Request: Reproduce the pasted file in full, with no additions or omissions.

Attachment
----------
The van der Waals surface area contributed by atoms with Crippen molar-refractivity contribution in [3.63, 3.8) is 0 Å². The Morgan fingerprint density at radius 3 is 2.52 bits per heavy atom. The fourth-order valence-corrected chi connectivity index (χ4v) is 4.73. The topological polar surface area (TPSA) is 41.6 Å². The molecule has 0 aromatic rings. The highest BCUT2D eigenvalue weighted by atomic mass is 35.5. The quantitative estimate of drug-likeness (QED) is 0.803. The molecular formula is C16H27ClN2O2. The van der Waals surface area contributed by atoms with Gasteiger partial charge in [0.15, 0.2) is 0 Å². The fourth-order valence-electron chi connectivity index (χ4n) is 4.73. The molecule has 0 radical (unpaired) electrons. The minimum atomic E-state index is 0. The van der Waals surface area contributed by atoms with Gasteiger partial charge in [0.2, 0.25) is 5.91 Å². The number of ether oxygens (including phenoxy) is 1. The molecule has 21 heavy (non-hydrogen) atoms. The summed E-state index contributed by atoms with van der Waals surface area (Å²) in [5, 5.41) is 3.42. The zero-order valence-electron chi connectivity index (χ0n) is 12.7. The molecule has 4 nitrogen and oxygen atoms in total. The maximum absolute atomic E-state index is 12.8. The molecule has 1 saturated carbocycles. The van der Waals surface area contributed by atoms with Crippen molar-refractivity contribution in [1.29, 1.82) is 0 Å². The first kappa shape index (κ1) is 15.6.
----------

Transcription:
The van der Waals surface area contributed by atoms with Crippen molar-refractivity contribution in [3.63, 3.8) is 0 Å². The Morgan fingerprint density at radius 3 is 2.52 bits per heavy atom. The fourth-order valence-corrected chi connectivity index (χ4v) is 4.73. The topological polar surface area (TPSA) is 41.6 Å². The molecule has 0 aromatic rings. The highest BCUT2D eigenvalue weighted by atomic mass is 35.5. The quantitative estimate of drug-likeness (QED) is 0.803. The molecular formula is C16H27ClN2O2. The van der Waals surface area contributed by atoms with Gasteiger partial charge in [0.15, 0.2) is 0 Å². The fourth-order valence-electron chi connectivity index (χ4n) is 4.73. The molecule has 0 radical (unpaired) electrons. The minimum atomic E-state index is 0. The van der Waals surface area contributed by atoms with Gasteiger partial charge in [0.2, 0.25) is 5.91 Å². The number of ether oxygens (including phenoxy) is 1. The molecule has 21 heavy (non-hydrogen) atoms. The summed E-state index contributed by atoms with van der Waals surface area (Å²) in [5, 5.41) is 3.42. The zero-order valence-electron chi connectivity index (χ0n) is 12.7. The molecule has 4 nitrogen and oxygen atoms in total. The maximum absolute atomic E-state index is 12.8. The molecule has 1 saturated carbocycles. The van der Waals surface area contributed by atoms with Crippen molar-refractivity contribution in [1.29, 1.82) is 0 Å². The first kappa shape index (κ1) is 15.6.